I’ll be perfectly honest with you all; I have no idea how to be an adult. Does anyone? Sometimes I wonder if we’re all pretending we know what we’re doing, but inside we’re all just screaming “Why am I allowed to be in charge of my own life? What the hell do I do?”. At least I hope that’s the case, so I’m not alone. Being an adult is tough. I’ve got the basics down, like food shopping and doing my own laundry, but I only learned how a mortgage works and why credit scores matter like a week ago. I have neither by the way – am I supposed to by this age?!
I think that’s partly a generational question though. In the past, by the time you were in your early 20s, you were expected to be married, own a house, have a decent job, and probably a kid or two. But my generation puts a lot of that on hold, putting off children until we’ve established a career, or using our savings for travel and other experiences before buying property. Is this wise? Yes and no, in my opinion. I definitely should start thinking about long-term things, like the benefits of buying property (even if not to live in immediately) or private pension schemes. But I also want to enjoy my youth, and be able to muck around while I still can, before I really do have to be more of an adult. Life expectancy is always on the rise, women are having children later in life with fewer risks, so what’s the rush?
Why do I need to plunge into a career, especially one I don’t love, and get bogged down into it for the next 40-50 years? Why should I be settling into a home that I’ve bought, staying in one place for the rest of my life, when there’s so much more of the world still to see? Why should I dress in business clothes I hate or buying fancy homeware I’ll never use? The long and short of it is, I’m not ready to be a full-blown adult. I’m ready for some of it – independence, my own finances, a job I like as I definitely don’t want to return to education, and I’m not dumb enough to disregard the boring parts of adult life entirely. But I’m still young, I still have time to figure the rest of my life out. I moved to Hong Kong straight out of university, and have now come home after 2 years, having concluded I’m not going to be a teacher. So now what? I still don’t have an answer for that one!
Most of us spend our teen years longing to grow up faster, then spend half our adult lives wishing to be young again. I think we should live in the moment. When I’m older, I’ll probably want a nice house, a family, a job with a good income and all that jazz – although I hope I will always stay young a heart! But right now, I’m 23 and I still want to travel and wear whatever the hell I want and stay out partying and probably make a few more stupid decisions. I’m at that in between age, where I’m an adult, but not a fully-functioning one. The big question, is at what age do you have to grow up now? If my generation isn’t doing it in our early 20s, then when should we? 25? 30? There’s no right or wrong answer here. If you want to start your career or have kids when you’re 20, then do it. If you want to travel the world, and work a dozen different jobs until you find the right one, then do it! You can guess which group I fall into…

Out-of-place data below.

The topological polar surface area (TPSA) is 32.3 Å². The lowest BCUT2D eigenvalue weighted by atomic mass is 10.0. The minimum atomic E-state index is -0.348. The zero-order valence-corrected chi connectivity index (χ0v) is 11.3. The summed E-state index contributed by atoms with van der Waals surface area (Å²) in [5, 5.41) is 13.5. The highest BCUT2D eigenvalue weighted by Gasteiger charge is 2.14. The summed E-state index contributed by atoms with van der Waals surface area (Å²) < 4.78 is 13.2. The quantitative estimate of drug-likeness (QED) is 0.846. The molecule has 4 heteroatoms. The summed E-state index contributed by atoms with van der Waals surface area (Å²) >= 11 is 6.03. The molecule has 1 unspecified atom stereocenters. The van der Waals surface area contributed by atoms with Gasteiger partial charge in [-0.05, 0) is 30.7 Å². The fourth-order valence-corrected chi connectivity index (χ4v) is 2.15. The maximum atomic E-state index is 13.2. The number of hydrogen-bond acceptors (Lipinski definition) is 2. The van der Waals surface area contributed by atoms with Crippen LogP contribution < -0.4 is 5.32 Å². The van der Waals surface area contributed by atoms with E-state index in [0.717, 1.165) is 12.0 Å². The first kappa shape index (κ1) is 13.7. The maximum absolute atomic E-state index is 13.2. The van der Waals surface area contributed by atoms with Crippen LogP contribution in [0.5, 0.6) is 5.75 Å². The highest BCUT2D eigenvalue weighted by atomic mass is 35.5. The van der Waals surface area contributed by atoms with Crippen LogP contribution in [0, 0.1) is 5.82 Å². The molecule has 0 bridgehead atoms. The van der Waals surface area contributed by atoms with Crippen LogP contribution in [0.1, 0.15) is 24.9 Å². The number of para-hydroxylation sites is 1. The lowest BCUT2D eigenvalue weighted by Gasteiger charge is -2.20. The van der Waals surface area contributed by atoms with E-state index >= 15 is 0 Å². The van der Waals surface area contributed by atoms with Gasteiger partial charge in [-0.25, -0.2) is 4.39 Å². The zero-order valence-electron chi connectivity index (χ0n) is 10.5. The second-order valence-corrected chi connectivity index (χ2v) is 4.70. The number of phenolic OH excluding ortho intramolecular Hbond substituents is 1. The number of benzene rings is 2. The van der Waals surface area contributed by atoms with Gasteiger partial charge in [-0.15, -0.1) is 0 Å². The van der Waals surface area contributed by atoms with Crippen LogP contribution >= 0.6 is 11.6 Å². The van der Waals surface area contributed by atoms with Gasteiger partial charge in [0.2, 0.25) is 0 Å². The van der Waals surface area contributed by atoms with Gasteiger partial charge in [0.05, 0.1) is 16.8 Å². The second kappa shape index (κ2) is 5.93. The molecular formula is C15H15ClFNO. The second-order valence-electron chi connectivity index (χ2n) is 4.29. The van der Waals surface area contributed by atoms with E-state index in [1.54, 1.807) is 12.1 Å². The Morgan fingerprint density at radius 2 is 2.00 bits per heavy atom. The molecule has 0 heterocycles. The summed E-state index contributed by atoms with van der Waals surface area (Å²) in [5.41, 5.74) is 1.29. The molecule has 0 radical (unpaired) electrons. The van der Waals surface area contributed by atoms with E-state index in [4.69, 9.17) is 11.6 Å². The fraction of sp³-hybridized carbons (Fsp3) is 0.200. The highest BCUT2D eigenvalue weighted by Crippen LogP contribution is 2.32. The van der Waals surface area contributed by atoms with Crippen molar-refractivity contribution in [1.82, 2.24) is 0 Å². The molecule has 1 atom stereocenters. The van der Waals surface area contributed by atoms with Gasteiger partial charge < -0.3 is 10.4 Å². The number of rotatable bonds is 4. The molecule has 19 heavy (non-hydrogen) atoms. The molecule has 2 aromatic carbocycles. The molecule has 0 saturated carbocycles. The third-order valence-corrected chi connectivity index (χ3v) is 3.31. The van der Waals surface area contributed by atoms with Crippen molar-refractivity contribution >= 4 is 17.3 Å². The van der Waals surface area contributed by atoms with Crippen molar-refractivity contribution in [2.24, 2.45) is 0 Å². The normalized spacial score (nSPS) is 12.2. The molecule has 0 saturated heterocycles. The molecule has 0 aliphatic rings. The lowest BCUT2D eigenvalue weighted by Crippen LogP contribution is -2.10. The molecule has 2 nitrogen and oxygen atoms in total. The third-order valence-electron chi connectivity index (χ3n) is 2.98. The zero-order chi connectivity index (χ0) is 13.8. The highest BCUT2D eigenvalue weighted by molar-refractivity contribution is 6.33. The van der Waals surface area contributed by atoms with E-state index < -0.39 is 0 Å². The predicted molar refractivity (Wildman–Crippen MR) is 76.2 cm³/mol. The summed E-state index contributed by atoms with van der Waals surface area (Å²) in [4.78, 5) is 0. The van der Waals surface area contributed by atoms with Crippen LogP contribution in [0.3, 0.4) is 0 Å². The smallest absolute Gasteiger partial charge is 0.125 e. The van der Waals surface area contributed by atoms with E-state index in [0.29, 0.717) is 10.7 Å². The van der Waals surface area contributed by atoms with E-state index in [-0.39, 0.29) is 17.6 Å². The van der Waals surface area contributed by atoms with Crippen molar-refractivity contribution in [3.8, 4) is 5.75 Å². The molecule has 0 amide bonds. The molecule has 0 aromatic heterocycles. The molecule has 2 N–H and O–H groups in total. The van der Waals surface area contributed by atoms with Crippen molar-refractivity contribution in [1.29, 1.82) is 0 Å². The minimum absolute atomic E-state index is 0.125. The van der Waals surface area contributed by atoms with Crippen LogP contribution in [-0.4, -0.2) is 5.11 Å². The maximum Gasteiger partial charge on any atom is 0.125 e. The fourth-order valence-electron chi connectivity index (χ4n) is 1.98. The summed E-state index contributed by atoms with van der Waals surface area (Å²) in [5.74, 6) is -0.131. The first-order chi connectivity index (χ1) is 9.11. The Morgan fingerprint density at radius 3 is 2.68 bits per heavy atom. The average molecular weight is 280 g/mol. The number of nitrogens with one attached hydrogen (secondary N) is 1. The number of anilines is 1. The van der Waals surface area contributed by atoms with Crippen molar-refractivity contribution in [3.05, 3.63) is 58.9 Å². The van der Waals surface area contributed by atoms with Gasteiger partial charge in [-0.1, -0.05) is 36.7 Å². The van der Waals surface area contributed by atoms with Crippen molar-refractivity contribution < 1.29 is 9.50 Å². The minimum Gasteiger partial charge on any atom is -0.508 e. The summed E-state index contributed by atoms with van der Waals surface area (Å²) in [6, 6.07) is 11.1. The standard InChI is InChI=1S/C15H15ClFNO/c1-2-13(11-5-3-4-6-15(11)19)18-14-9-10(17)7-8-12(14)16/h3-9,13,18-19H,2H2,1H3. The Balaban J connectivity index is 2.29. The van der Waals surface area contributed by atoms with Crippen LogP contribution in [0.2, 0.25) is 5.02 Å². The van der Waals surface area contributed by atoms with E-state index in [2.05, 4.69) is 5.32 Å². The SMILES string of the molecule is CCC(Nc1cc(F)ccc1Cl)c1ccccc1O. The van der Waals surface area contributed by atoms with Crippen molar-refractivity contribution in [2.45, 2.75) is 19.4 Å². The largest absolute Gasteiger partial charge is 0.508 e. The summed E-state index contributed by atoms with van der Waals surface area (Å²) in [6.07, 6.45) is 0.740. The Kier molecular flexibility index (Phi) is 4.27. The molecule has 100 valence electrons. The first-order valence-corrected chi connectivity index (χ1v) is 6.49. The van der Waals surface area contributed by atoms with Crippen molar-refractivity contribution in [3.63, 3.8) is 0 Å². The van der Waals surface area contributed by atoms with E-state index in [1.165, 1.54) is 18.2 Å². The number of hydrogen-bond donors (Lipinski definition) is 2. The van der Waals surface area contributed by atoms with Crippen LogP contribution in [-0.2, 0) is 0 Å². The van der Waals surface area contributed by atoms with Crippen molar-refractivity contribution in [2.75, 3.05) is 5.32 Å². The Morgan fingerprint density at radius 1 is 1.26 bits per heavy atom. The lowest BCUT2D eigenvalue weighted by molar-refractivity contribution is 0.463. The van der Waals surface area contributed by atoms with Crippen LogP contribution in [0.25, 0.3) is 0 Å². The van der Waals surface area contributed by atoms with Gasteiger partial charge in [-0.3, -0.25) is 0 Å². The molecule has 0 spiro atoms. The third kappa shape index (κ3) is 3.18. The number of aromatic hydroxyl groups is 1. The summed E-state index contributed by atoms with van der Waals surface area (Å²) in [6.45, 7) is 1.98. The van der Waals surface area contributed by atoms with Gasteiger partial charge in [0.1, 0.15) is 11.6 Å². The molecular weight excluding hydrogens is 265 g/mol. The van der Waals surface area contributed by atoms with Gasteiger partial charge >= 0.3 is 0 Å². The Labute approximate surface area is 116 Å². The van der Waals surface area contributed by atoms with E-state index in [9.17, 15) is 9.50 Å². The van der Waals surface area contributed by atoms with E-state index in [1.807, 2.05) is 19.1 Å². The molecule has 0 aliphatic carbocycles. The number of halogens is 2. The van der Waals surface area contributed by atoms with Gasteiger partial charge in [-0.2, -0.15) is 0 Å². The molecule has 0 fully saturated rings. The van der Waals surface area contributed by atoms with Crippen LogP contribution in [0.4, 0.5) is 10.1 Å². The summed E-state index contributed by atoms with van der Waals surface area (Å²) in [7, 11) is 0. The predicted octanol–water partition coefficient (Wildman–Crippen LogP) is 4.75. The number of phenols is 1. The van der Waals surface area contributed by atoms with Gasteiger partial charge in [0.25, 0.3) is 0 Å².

My point is, yes I’m an adult, and yes that means I have to deal with some boring adult things, and start building my future. But that doesn’t mean I have to grow up entirely, and settle down immediately right now. Like a lot of people I suspect, I’m still figuring out what I want to do with the rest of my life, on both a professional and personal level. So rather than rush into adulthood, then wake up miserable in 20 years time because I made the wrong decisions too fast, I’m going to continue to enjoy my youth, and carry it with me as I do grow older. I’ll keep making mistakes and changing my mind, because that’s the only way I’ll find the things that make me happiest. The fact that the UK job and property markets suck at the moment certainly isn’t helping – I can hardly start a career when no one wants to hire me right now – but that’s kind of ok, since I don’t think I’m ready for that yet anyway.
The world is a different place to what it was 50 or so years ago, and 23 is no longer an age by which we have to our shit together. I don’t know how or when I’ll figure it all out, but I’ll get there eventually (check in again when I’m 30 and see how it’s going, hahaha!). Until then, I’m going to enjoy my youth, and I intend to never fully let it go – who says becoming an adult means growing old and boring? Not a chance!